Troubleshoot your “Get Fit” Game Plan

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It’s February. Your co-workers have given up the veggies at lunch, hopping back on the pizza wagon, and that girl who has been hogging the stepmill for the entire month of January is nowhere to be seen. Studies show that it takes three weeks to develop a habit, meaning that, more often than not, the eager beavers aiming to conquer the world in the first weeks of the new year just won’t quite make it there. If you are reading this thinking you are the minority, good on you! You’re one step ahead of the game. On the flip side, if you are sinking lower into your seat with the shame and guilt of yet another year of failed ambitions, pick yourself up, sit a little taller, and keep on reading!

Let’s start at the top. From my experiences, people who most often bow out early expect results right away and set the bar way to high. We’ll focus on fat loss for this column but, really, the same perspective can be applied to breaking any habit, whether that be quitting smoking, improving sleeping patterns, or even calling a loved one more often. If you haven’t set foot in the gym for ten years, don’t take up the stairmill every day for the month of January! Small, attainable steps are the only way to go if you actually want to reach the top. Think about it; if you set off to climb a mountain and hit the ground in a full sprint, your legs will burn out before you even reach the peak. Always remember the tortoise and the hair, people!

The same can be applied to the second part of the weight loss equation: diet. It is believed that 90-95% of diets fail, but year after year millions of people start off saying that they are going to beat the odds and fall into that 5-10% of success stories. As a Dietitian, if I had a dollar for every time a client sat down in my office and asked me to write them a meal-by-meal, day-by-day plan for what to put in their mouth, I would be off living in a sweet mansion anywhere away from the -40 Celsius winters. Needless to say, I refuse to do this and opt rather to teach individuals how they can make eating healthy a part of their lifestyle by providing them with the tools to make better choices regardless of whether they are on the road, at a party, or out for a dinner celebration. I love the quote, “It’s a lifestyle, train like there’s no finish line.” If you want long-term success, you must retrain your habits and reframe your thoughts.

Fit people slip up; they indulge and they even “let themselves go” at times. The difference is that they have ingrained their habits so deep that good nutrition and exercise is a part of who they are as individuals. Their bodies are so metabolically conditioned that some extra Christmas cheer doesn’t show up as fast as their sedentary counterparts and getting back to baseline takes a fraction of the time. Anyone can be fit-anyone! It just takes time and it takes a different approach. The weight loss market is only a portion of a multi-billion dollar industry; if getting fit was easy, dietitians, personal trainers and other health care professionals would be out of work.

Here a few tips to make today your new January 1:

1. Find a buddy or, better yet, a couple of buddies. Be accountable. Rotate the responsibility of sending daily motivational quotes, texting a picture of your weekly weigh in, meeting for a workout, and sharing good recipe ideas. Get on the phone now and rally the troops!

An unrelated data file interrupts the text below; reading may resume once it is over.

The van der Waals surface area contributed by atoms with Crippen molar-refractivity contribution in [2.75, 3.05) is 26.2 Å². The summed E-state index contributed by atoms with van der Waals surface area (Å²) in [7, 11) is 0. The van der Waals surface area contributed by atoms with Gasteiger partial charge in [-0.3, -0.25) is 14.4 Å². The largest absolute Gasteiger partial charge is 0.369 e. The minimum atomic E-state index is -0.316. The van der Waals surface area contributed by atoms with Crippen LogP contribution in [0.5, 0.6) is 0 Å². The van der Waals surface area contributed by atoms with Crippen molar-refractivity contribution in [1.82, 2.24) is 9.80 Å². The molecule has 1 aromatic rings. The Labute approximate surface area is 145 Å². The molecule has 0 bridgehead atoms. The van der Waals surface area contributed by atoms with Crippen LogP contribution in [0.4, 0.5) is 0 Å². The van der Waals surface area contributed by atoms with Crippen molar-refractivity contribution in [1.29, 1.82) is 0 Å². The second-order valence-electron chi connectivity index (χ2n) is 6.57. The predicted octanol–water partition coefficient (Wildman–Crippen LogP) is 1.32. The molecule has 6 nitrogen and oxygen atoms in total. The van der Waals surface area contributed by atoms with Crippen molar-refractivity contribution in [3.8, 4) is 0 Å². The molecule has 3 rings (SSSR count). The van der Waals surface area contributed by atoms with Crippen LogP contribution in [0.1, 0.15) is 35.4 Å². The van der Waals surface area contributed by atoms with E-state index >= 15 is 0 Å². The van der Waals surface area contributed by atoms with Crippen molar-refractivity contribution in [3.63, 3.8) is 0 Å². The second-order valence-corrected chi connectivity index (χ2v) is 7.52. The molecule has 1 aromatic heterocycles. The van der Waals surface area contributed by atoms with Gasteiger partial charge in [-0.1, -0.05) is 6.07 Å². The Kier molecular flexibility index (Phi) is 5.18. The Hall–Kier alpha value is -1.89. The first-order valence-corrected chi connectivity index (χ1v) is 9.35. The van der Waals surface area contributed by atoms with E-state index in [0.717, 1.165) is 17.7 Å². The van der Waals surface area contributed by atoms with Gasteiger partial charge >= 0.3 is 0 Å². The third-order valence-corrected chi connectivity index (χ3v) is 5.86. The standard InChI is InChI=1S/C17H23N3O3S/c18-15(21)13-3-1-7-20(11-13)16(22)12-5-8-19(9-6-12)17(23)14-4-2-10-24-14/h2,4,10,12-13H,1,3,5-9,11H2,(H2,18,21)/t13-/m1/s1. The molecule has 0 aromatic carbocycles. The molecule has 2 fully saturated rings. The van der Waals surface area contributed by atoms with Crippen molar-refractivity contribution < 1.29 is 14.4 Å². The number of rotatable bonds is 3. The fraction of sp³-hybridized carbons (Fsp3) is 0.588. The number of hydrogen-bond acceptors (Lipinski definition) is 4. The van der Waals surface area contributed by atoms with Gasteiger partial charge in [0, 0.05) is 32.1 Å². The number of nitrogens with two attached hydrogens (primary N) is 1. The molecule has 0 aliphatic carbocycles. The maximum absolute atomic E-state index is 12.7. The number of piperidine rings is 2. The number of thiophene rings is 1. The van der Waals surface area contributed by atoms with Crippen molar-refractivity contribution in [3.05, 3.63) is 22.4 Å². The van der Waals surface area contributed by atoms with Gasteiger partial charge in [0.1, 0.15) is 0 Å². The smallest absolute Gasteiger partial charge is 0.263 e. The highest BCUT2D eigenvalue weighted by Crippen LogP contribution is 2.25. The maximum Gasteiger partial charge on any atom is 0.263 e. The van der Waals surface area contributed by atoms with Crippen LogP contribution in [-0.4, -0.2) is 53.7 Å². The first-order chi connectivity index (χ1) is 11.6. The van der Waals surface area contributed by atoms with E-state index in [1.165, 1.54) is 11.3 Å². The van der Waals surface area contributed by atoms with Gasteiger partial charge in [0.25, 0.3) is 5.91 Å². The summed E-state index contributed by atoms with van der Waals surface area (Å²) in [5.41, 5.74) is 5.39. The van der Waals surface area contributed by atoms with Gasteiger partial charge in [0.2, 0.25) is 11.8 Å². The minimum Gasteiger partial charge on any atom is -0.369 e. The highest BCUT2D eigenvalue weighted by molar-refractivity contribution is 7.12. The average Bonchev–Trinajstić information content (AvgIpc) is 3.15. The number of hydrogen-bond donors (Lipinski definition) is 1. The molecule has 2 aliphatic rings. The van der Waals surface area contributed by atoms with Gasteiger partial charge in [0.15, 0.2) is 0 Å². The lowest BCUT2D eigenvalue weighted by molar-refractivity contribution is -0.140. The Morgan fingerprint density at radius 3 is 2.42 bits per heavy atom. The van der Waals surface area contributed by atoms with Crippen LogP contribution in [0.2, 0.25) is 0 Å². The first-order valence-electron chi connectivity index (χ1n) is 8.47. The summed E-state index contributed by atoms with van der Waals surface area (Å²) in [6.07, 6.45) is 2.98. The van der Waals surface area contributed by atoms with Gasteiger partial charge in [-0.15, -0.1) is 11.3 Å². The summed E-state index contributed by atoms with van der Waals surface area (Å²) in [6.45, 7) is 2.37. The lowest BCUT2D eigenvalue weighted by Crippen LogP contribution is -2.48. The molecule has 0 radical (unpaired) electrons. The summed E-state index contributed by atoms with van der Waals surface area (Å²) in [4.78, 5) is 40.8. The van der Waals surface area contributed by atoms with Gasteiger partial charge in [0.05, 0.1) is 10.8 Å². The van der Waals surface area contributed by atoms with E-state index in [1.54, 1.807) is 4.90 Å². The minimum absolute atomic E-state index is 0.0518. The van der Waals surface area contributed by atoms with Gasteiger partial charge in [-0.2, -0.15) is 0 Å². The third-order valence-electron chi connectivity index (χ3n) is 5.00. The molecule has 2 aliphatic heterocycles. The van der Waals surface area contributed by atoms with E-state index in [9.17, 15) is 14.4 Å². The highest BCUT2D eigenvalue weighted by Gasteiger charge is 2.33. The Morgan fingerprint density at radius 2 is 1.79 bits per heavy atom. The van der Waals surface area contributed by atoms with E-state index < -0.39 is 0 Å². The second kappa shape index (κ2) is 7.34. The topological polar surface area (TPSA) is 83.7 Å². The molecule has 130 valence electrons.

2. Plan ahead. This is something that I always do to ensure my workouts stay consistent. Get your workout dates lined up and pack your gym bag in the morning. What or where are you going to eat? Think about it and have some healthy backup options available to eliminate any excuses.

3. Weigh yourself weekly. There is some debate as to whether daily or weekly weigh ins are preferred, so do what suits you best. You never want to become a slave to the scale and start obsessing over a number. Your body can go up or down five pounds depending on sodium and fluid levels, so don’t panic if you’re up after a soy sauce-infused stir-fry demolished the night prior. Body fat is a true measure of your progress and can be a great motivational tool as well.

4. Track your intake with an app or keep a food diary. For the first little while until you develop the lifestyle habits previously referred to, tools like can be valuable for providing constructive criticism. Are you going to log everything you put in your mouth for the rest of your years? I certainly hope not. Once you have an idea of how to make better food choices based on the data and analysis, you won’t have to be logging for much longer.

5. There are no “good” and “bad” foods. Do I try to avoid eating pasta, yes. Do I stay away from regular pop at all costs, yes. Do I generally push away the breadbasket, yes. But there are other times when I feel like eating pasta with bread and a regular pop, so I have it! As soon as you label something forbidden, it automatically makes you want it more, which is a recipe for failure and self-loathing. Everything is okay in moderation.

Failure is not an option this year. Gear up for the journey ahead, shake the snow from your boots, and get back in the gym because today is another chance to get it right!


Kristen Vidlak is a registered dietician and personal trainer. She grew up as a competetive gymnast and later attended the university of Maine on a full athletic scholarship where she was captain of their record breaking women’s track & field team. Currently, Kristen enjoys modelling and competing in fitness events throughout North America. Her experiences in athletic training and competing, coupled with her dietetic education give Kristen a unique and well-rounded perspective when it comes to health in fitness.

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